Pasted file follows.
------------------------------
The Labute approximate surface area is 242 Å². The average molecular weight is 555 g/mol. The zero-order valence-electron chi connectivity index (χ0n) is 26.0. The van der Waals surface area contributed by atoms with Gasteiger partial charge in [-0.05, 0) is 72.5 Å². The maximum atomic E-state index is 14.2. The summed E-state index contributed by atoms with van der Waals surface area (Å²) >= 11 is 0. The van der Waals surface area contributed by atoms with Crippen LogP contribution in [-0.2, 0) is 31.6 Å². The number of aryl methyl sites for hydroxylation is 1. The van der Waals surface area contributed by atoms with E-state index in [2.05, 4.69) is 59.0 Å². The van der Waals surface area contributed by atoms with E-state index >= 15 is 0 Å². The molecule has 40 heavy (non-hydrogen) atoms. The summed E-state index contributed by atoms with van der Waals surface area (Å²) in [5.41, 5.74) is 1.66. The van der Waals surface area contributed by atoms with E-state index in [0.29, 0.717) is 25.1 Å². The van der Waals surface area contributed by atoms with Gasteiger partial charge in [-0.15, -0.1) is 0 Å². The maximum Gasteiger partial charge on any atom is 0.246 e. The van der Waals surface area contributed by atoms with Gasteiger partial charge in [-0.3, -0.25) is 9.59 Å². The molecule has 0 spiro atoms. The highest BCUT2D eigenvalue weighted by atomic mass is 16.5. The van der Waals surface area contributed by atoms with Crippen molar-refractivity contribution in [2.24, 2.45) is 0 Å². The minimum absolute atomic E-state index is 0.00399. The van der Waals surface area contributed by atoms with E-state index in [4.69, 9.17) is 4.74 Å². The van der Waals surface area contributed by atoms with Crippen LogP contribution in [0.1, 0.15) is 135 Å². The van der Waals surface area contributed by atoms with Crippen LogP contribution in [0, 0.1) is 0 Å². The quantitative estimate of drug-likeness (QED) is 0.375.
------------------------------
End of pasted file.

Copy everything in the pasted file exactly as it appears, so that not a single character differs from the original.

The Labute approximate surface area is 242 Å². The average molecular weight is 555 g/mol. The zero-order valence-electron chi connectivity index (χ0n) is 26.0. The van der Waals surface area contributed by atoms with Gasteiger partial charge in [-0.05, 0) is 72.5 Å². The maximum atomic E-state index is 14.2. The summed E-state index contributed by atoms with van der Waals surface area (Å²) >= 11 is 0. The van der Waals surface area contributed by atoms with Crippen LogP contribution in [-0.2, 0) is 31.6 Å². The number of aryl methyl sites for hydroxylation is 1. The van der Waals surface area contributed by atoms with E-state index in [2.05, 4.69) is 59.0 Å². The van der Waals surface area contributed by atoms with E-state index >= 15 is 0 Å². The molecule has 40 heavy (non-hydrogen) atoms. The summed E-state index contributed by atoms with van der Waals surface area (Å²) in [5.41, 5.74) is 1.66. The van der Waals surface area contributed by atoms with E-state index in [0.29, 0.717) is 25.1 Å². The van der Waals surface area contributed by atoms with Gasteiger partial charge in [-0.15, -0.1) is 0 Å². The maximum Gasteiger partial charge on any atom is 0.246 e. The van der Waals surface area contributed by atoms with Gasteiger partial charge in [-0.3, -0.25) is 9.59 Å². The molecule has 0 spiro atoms. The highest BCUT2D eigenvalue weighted by atomic mass is 16.5. The van der Waals surface area contributed by atoms with Crippen molar-refractivity contribution in [2.24, 2.45) is 0 Å². The minimum absolute atomic E-state index is 0.00399. The van der Waals surface area contributed by atoms with E-state index in [4.69, 9.17) is 4.74 Å². The van der Waals surface area contributed by atoms with Crippen LogP contribution in [0.1, 0.15) is 135 Å². The van der Waals surface area contributed by atoms with Crippen LogP contribution in [0, 0.1) is 0 Å². The quantitative estimate of drug-likeness (QED) is 0.375.